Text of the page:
The history of Polaroid films and cameras in Africa and the Black Diaspora is largely untold. To tell this story, I analyze how Black American and African photographers, including Lorna Simpson, Lyle Ashton Harris, Dawoud Bey, Kay Hassan, Zarina Bhimji, and Mohamed Bourouissa, incorporate Polaroids into their contemporary art practices. The artists presented have varying ideas about the role of color in photographic representation. Also, their respective artistic practices reveal understudied elements to the history of Polaroids in Africa and the Black Diaspora, including the ways Polaroids have revolutionized how Black people in the United States and Africa viewed themselves and how instant color photography profited literally from state surveillance. This idea of “Coloring Black Surveillance” seeks to introduce a framework that places the arts of Africa and the Black Diaspora into greater conversation with Black American art.
Presented by the Department of Art History at Northwestern University.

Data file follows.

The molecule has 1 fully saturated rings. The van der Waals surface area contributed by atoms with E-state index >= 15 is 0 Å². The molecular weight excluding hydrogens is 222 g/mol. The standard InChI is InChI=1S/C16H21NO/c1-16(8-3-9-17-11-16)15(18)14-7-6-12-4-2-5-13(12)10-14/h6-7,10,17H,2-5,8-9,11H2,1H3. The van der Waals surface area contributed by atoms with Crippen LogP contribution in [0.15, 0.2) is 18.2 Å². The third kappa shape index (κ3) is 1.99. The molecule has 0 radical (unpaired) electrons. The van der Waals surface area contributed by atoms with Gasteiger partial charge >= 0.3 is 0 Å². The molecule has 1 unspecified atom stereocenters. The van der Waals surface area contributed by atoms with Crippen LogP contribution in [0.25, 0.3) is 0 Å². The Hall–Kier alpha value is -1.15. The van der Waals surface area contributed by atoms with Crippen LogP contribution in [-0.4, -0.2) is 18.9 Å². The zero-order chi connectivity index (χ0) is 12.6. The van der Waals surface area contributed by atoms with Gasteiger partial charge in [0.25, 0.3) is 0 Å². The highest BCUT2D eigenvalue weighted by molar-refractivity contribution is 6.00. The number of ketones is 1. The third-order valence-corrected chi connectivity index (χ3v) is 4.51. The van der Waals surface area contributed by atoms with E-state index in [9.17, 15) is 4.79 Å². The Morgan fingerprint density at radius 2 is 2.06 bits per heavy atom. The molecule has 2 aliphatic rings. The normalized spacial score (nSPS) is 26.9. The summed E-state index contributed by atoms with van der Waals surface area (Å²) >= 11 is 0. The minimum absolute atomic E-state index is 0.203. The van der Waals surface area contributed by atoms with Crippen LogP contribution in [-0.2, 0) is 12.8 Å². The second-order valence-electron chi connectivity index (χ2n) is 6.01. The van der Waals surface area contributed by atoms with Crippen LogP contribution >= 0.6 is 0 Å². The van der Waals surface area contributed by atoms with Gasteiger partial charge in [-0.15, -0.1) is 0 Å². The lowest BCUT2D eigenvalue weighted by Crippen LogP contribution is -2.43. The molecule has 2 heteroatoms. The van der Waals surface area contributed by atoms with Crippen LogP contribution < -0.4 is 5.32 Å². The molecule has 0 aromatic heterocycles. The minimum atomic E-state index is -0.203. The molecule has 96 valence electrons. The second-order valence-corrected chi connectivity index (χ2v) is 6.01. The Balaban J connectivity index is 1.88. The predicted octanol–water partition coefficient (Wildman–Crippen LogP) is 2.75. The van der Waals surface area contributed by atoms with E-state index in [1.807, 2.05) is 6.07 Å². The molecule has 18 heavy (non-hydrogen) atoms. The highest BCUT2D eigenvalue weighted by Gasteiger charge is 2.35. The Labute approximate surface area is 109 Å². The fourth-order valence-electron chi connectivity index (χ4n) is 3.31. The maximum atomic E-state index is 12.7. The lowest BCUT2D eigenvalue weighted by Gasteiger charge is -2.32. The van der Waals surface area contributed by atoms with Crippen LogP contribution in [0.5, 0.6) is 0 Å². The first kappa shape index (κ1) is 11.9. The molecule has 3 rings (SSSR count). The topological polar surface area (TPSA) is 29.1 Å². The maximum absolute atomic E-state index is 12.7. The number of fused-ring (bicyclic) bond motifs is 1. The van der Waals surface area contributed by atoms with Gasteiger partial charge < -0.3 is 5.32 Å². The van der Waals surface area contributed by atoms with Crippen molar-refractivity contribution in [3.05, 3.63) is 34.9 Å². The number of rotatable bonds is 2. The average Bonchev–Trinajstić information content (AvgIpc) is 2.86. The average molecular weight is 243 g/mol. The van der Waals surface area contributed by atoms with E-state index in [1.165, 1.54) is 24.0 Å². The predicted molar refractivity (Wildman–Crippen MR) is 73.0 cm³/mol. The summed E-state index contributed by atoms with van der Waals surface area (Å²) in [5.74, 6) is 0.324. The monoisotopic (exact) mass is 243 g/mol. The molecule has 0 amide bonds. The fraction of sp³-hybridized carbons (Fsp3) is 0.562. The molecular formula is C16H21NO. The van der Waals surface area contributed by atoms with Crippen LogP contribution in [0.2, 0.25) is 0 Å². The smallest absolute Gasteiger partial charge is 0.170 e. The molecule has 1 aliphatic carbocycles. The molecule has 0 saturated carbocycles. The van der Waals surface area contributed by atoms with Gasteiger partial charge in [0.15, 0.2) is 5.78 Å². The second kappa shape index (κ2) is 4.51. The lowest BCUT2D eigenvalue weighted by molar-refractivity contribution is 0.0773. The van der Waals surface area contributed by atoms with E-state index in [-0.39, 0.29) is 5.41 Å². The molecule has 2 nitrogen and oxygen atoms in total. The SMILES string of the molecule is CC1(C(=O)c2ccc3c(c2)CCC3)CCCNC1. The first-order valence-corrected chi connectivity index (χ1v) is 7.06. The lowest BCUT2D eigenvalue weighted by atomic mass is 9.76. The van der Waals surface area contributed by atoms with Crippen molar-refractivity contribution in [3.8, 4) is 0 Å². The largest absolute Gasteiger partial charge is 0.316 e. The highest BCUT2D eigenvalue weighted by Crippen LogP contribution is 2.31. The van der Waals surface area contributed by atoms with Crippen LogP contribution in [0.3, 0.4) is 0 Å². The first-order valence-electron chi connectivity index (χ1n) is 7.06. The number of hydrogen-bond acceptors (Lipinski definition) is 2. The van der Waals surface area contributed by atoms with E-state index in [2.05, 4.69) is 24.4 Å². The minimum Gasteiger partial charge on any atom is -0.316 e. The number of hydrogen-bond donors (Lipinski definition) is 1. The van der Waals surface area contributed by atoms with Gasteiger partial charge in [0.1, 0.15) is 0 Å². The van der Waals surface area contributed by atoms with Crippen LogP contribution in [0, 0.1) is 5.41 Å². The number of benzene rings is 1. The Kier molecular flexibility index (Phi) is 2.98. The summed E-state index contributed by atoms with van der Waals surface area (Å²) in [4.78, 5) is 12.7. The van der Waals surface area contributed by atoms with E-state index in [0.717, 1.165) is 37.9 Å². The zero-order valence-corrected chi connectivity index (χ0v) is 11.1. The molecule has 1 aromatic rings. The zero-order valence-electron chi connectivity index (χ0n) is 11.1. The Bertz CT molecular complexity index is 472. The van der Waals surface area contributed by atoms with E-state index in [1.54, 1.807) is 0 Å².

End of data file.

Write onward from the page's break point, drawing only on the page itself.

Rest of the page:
Drew Thompson is Associate Professor of Visual Culture and Black Studies at Bard Graduate Center. His teaching, writing, and curatorial practice focus on Black modernism, the history of photography in Africa, and Black American and African material culture. Currently, he is working on the book titled “Coloring Black Surveillance: The Story of Polaroid in Africa, the Anti-Apartheid Struggle, and Contemporary Art.” Also, he is curating with Sarah Eckhardt an exhibition on the printmaker Benjamin Wigfall, which is scheduled to open in September 2022 at The Samuel Dorsky Museum of Art before traveling to the Virginia Museum of Fine Arts in April 2023.